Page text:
Let’s discuss the graphic above.

Kill Zone – As the name suggests, it is roughly a parallel line.  Again, the more distance from start to end– the better.  That means more targets if things go as planned.

Protective Obstacles – These are emplaced between the kill zone and the assault force.  These obstacles provide security for the assault force.  They also assist in providing the assault force time when they displace.  These obstacles can range from wire (shown on the graphic) to minefields.  As always, once obstacles are emplaced you ensure friendly forces know where they are so they do not run into them.  There are few things worse than having to breach friendly obstacles.  The one thing that is worse is suffering casualties to a friendly obstacle.

Ambush Forces – The graphic highlights the locations for the assault, security, and support elements.  Please refer to our terminology discussion earlier to review the roles of these elements.

Rally Point – Behind the assault/support forces is the rally point.  This should be a easily identified piece of terrain where forces can link-up before departing the overall ambush site.  If the ambush is conducted in limited visibility; you may have forces placed at the rally point to aid in link-up.



 L-shaped ambush

L-Shaped – As the graphic depicts, ambush forces form an L during execution.  The assault element forms the long leg parallel to the enemy’s direction of movement along the kill zone. The support element forms the short leg at one end of and at a right angle to the assault element. This provides both flanking (long leg) and enfilading (short leg) fires against the enemy.  Of course, the L-Shaped formation is highly dependent on the right piece of terrain.  That right piece of terrain should contain a sharp bend to it.  If you are ambushing mechanized forces; you are looking for a sharp turn in a road.  If you are ambushing light forces; you are seeking the same bend in a trail or even a swallow stream.  In executing the L-Shaped formation, you must ensure all forces understand the direct fire control measures.  As the graphic alludes to, it can be very easy for your assault elements to fire into the security element and vice versa.  Forces must know where friendly forces are located at all times.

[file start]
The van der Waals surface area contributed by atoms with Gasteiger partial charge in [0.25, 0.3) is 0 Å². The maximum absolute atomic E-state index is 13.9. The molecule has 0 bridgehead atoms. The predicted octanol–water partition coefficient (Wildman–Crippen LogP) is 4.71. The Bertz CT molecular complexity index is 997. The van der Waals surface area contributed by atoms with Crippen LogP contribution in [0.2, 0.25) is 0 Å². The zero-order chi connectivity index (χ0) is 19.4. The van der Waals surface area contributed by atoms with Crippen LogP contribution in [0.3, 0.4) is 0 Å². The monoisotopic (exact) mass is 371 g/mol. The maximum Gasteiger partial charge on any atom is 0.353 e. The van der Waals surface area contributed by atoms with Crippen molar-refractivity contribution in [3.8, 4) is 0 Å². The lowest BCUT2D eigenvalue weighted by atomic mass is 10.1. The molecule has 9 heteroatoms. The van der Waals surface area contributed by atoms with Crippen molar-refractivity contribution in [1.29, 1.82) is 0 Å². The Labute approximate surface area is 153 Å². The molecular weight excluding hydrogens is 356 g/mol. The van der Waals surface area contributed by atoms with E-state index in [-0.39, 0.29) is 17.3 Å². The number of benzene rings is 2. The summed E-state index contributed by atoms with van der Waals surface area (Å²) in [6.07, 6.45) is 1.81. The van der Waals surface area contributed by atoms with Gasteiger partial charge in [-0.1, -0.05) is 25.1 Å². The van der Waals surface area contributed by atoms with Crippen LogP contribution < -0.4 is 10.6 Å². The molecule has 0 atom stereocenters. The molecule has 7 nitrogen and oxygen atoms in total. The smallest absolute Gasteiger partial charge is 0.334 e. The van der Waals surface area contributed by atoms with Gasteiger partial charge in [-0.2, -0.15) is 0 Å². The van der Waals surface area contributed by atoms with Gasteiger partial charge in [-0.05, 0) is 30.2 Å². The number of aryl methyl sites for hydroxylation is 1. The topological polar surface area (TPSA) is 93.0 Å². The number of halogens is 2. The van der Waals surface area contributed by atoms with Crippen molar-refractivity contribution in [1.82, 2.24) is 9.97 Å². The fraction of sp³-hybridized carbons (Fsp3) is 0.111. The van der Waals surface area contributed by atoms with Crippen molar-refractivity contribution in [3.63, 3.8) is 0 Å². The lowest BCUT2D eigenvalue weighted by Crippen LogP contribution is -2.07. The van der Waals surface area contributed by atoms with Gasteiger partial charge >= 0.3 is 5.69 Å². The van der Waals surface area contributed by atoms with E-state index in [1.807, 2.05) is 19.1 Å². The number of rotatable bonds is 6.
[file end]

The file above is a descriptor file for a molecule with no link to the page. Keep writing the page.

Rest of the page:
Let’s address the above graphic:

Short Leg – The support element positions itself here along with a small security team.  Remember, the support element sets the conditions for the assault force.  Usually, this will require them to fix forces in their area.  This should make it difficult for enemy forces to withdraw and keep them in the kill zone.

Long Leg –  The assault element is positioned to inflict as much destruction as possible in the kill zone.  To assist them, a security team has been positioned on the flank.  Additionally, their medical and demo assets and forces to aid with enemy prisoners of war.